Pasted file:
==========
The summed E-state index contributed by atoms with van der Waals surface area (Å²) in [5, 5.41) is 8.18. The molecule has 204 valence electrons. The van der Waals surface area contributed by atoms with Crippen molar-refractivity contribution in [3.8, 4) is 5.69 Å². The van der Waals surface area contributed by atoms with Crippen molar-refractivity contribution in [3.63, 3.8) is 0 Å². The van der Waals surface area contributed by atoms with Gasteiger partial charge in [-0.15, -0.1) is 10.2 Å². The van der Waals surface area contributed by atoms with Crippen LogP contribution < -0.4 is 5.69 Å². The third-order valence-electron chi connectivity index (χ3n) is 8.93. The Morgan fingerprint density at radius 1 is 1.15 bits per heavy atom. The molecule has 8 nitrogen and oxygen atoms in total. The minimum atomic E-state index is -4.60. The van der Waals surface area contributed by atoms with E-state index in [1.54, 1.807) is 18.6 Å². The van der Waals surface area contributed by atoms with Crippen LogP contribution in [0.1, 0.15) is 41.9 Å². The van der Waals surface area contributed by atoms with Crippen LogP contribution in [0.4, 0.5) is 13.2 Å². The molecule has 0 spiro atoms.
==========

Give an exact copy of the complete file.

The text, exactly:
The summed E-state index contributed by atoms with van der Waals surface area (Å²) in [5, 5.41) is 8.18. The molecule has 204 valence electrons. The van der Waals surface area contributed by atoms with Crippen molar-refractivity contribution in [3.8, 4) is 5.69 Å². The van der Waals surface area contributed by atoms with Crippen molar-refractivity contribution in [3.63, 3.8) is 0 Å². The van der Waals surface area contributed by atoms with Gasteiger partial charge in [-0.15, -0.1) is 10.2 Å². The van der Waals surface area contributed by atoms with Crippen LogP contribution < -0.4 is 5.69 Å². The third-order valence-electron chi connectivity index (χ3n) is 8.93. The Morgan fingerprint density at radius 1 is 1.15 bits per heavy atom. The molecule has 8 nitrogen and oxygen atoms in total. The minimum atomic E-state index is -4.60. The van der Waals surface area contributed by atoms with E-state index in [1.54, 1.807) is 18.6 Å². The van der Waals surface area contributed by atoms with Crippen LogP contribution in [0.1, 0.15) is 41.9 Å². The van der Waals surface area contributed by atoms with Crippen LogP contribution in [0.4, 0.5) is 13.2 Å². The molecule has 0 spiro atoms.